Miles Morales: Spider-Man #11 Is A Powder Keg Of Drama
by James Ferguson
A bunch of costumed thugs have been making waves for Miles Morales lately. Every time he gets close to them, they blow up their stash of strange drugs before he can investigate. This is somehow linked to Ultimatum, the mysterious new villain that’s showed up to ruin Miles’ day. Also, it’s not much of a spoiler because it’s on the cover, but his uncle Aaron is involved too.
We knew a confrontation between Miles and his uncle was brewing. Aaron had made a deal for a new suit in order to save his nephew, but that put him on the hook for a job. I’m bummed that it was spoiled by the cover because it would have been a nice cliffhanger to end the issue on.
In any case, these are just a few of the problems facing Miles right now. He’s also run out of web fluid and his mom could be having a baby at any moment. I’m a little confused by the first problem. Sure, he can make his own and he’s run out of supplies, but couldn’t he text Peter Parker and ask him to send some over? They live in the same city. It shouldn’t be that hard.
The lack of web fluid takes away one of Miles’ biggest advantages in combat and getting around in general. It’s funny to think of how much the web shooters are taken for granted. Writer Saladin Ahmed puts the character into some funny positions, like being forced to take the subway, all the while trying to juggle the many things he’s got going on. Oh, I almost forgot that he’s on probation at school because he missed a bunch of days. He can’t really tell his teacher that he was kidnapped.
All of these obstacles are a nice mix of normal teenage stuff and super heroics. It’s what gives Miles Morales: Spider-Man a refreshing take on the wall-crawler, putting the character through some stuff that Peter experienced when he was coming up, but with a whole new set of obstacles, not to mention a new diverse perspective. Letterer Cory Petit brings all of these thoughts and insights to life in Miles’ internal narration, presented as pieces of the journal the character has been writing for class.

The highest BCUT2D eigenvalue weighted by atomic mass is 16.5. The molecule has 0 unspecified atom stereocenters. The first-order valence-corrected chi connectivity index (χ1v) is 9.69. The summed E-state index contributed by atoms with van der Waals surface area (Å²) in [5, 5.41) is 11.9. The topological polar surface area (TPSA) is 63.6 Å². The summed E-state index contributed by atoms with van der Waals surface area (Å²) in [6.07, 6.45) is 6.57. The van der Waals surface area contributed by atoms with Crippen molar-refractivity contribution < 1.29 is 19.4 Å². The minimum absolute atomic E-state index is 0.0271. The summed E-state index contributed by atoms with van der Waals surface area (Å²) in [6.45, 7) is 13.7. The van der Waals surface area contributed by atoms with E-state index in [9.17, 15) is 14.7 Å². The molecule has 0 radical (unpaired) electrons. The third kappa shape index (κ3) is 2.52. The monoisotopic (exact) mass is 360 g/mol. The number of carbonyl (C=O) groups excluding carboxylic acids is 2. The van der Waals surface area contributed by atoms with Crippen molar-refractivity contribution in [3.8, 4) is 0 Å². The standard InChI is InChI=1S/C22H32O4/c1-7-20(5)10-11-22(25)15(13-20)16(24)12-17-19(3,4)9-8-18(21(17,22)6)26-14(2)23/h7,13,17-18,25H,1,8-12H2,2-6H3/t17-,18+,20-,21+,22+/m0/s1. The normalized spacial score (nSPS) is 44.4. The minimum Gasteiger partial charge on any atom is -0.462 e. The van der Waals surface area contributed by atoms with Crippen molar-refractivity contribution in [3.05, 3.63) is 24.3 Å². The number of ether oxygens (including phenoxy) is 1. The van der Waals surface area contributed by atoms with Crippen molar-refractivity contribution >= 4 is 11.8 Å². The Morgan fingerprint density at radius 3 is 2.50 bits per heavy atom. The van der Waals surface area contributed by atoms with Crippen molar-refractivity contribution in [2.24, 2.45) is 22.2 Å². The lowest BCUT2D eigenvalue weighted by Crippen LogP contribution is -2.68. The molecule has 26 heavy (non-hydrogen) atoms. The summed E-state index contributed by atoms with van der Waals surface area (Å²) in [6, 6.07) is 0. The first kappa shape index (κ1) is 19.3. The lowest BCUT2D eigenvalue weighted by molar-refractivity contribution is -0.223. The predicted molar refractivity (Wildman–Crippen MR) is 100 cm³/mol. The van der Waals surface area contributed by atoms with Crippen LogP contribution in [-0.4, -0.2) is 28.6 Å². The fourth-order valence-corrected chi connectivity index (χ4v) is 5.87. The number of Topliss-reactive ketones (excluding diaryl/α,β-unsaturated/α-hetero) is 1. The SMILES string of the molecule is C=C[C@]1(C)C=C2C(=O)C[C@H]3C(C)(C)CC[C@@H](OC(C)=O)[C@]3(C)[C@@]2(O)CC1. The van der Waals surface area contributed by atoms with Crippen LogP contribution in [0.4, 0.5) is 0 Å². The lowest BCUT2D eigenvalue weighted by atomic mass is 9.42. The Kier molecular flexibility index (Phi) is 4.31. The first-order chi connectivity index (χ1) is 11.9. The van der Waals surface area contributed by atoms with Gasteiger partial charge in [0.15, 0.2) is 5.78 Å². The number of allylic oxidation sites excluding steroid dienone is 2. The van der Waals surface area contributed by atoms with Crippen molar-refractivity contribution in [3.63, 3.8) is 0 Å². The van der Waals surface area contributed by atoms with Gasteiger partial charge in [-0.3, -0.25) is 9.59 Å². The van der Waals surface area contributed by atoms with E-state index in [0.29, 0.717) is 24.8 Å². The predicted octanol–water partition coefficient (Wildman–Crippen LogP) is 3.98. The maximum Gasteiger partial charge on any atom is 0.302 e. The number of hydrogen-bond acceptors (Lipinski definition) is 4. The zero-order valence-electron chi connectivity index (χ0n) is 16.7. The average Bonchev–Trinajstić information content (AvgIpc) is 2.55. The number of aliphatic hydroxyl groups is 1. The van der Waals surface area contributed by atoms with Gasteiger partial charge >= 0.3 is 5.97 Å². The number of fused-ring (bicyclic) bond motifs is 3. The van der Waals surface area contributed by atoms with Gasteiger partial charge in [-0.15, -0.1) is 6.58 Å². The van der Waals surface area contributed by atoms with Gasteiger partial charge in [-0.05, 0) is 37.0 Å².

The artists change up in Miles Morales: Spider-Man #11 with Ze Carlos handling the first eight pages and Ig Guara finishing up the issue. I’m not a fan of switching artists in the middle of an arc, let alone a single issue as it can be a little jarring. The exception to this comes when there’s a reason for a different style in a story, but that’s not the case here. The closest we get is a transition from day to night, but even that is not all that seamless.
Both artists are very talented, delivering some great action sequences. Carlos has Miles with the web shooters while Guara has him without. This presents a very different approach to the fights as Miles has to completely change the way he enters combat.
My favorite part of this issue comes when the gang members cut out the lights and switch to night vision. This takes away Miles’ invisibility, another big advantage. Colorist Dono Sanchez-Almara, aided by Protobunker shift everything to a red hue, like we’re seeing the action through the goggles. This complements Miles’ black and red costume and makes for a really exciting scene.
Much of Miles Morales: Spider-Man #11 serves as continued groundwork for where this story arc is going. We’ve got more moves by Ultimatum, Uncle Aaron’s criminal deal paying off, and the impeding arrival of Miles’ new sibling. All of these work together to form a powder keg of drama.
Miles Morales: Spider-Man #11 from Marvel Comics is currently available at your local comic shop and digitally through ComiXology and Amazon Kindle.